Tuesday, September 12, 2006

The Delusion of Color Blindness

Blacks and whites don't see racism the same way, which is why we can't solve America's racial woes

Thursday, September 7, 2006
From Time.com

When the Supreme Court reconvenes next month, the justices will take on the case against integration policies in Louisville and Seattle. Both cities, in an effort to overcome residential self-segregation, use race as a factor in assigning students to public schools. Parents of white students have complained that these practices discriminate against their children.

Predictably, the Bush Administration agrees. In a friend of the court brief supporting the Kentucky petitioners, Solicitor General Paul D. Clement wrote, "The United States remains deeply committed to [the] objective [of Brown vs. Board of Education]. But once the effects of past de jure segregation have been remedied, the path forward does not involve new instances of de jure discrimination."

I laughed out loud when I read this.

The effects of legalized segregation have been remedied? Recent studies indicate that schools in many communities are growing more segregated. Just 50% of blacks earn a regular high school diploma, compared with 74% of whites, according to research by the Civil Rights Project at Harvard University and the Urban Institute. Brown was decided more than 50 years ago, but cities like Louisville and Boston were still rioting over busing plans in the 1970s. And is two generations really long enough to counteract 300 prior years of institutionalized inequity?

I suppose I shouldn't be so surprised. It's long been assumed that blacks and whites don't experience race or recall racism in America in the same way. Now there's proof. In a fascinating new study, sociologists at the University of Minnesota asked whites, blacks and Hispanics what caused whites in the U.S. to have an advantage and blacks to have a disadvantage, and how much they adhered to "color-blind" ideals.

Among the findings (which I summarized in another article) were these telling nuggets: First, most whites believe that prejudice and discrimination put blacks at a disadvantage — 75% agreed with that statement, compared with 88% of blacks and Hispanics. But fewer whites say those factors gave white people an advantage (62%, versus 79% of the non-whites). Second, whites are only about half as likely as blacks or Hispanics to attribute white advantage and black disadvantage to laws and institutions. White Republicans in the survey specifically resisted crediting the legal system as important to white advantage.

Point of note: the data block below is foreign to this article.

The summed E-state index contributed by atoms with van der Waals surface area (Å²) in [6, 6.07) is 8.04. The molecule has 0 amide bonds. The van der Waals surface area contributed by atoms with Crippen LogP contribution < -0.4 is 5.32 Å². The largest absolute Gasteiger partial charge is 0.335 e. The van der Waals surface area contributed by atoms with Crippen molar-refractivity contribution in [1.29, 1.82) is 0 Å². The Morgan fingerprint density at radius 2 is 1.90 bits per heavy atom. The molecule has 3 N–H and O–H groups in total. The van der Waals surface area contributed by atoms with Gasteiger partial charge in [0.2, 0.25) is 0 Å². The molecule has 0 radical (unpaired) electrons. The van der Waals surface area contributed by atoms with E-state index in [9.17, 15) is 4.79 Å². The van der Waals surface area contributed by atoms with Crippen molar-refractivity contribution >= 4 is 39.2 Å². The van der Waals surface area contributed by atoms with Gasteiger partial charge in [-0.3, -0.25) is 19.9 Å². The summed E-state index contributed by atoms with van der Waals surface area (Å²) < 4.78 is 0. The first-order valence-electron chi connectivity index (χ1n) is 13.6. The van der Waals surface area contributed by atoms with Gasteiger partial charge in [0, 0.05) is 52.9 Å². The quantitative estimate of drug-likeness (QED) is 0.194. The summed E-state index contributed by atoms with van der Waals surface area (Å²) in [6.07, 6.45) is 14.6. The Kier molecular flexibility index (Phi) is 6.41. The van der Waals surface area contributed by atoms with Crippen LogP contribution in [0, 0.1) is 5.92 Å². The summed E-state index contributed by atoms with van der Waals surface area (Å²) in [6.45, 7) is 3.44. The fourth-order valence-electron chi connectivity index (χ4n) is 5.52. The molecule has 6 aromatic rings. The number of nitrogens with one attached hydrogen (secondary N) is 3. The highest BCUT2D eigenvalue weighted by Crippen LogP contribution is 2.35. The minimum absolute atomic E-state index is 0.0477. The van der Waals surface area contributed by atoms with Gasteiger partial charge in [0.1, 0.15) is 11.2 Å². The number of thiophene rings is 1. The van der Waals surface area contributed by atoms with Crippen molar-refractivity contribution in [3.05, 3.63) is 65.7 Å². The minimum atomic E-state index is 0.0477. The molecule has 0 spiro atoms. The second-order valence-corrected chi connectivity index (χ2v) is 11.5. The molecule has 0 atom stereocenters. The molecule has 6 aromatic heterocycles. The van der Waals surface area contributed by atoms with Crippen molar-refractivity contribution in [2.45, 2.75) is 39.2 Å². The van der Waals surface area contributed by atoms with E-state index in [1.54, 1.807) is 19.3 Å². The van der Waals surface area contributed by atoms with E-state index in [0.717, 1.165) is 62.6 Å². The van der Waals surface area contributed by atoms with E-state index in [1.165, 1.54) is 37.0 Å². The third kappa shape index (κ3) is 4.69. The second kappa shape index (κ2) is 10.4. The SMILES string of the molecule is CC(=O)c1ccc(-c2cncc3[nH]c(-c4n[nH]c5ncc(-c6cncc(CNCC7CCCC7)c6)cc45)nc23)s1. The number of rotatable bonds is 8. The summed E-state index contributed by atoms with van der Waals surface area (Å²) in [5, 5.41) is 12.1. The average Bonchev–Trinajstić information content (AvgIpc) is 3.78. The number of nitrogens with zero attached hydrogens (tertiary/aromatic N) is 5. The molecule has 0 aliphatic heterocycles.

One of the major questions the researchers were trying to answer, according to Douglas Hartmann, a co-author of the study, was "whether whites see the problem of race as one of white privilege as opposed to African-American disadvantage." And this is no small distinction.

"If one looks at the response patterns for African-American disadvantage, one might conclude that most white Americans would be supportive of policies designed to equalize opportunities for African Americans," the authors write. "It is not until looking at the response patterns for white advantage that we can see that white Americans may not be overtly racist but may, in fact, have very different (if not naïve and simplistic) visions of the social system of race. This is an important finding with implications... for how we understand the policies Americans adopt (or fail to adopt) to challenge [racial] inequities."

That is to say, taken together, these stats shed light on why so many white Americans have a tough time getting onboard with affirmative action. In a Pew poll, 54% of whites said programs to increase the number of minorities in college are a good thing, compared with 87% of blacks.

"That to me is a reflection of how ahistorical and individualist so many Americans are," Hartmann told me. "We understand that history matters but don't want to see how it pervades our culture. It's kind of surprising but also really typical of how Americans can't reconcile race problems. To support affirmative action, you have to have a historical understanding of where these problems come from."

These days, Americans prefer to talk about "color blindness." I hate the term. For one, it's an impossibility. Color is immutable and unavoidable; it's the first thing you notice about someone, whether you register it consciously or not. For another, it's offensive. "It blurs the real problems of jobs and education that communities of color are struggling with," Hartmann says. And just as your race affects how you experience the world, it also determines the perspective that you bring to any group dynamic — and we should value those different perspectives.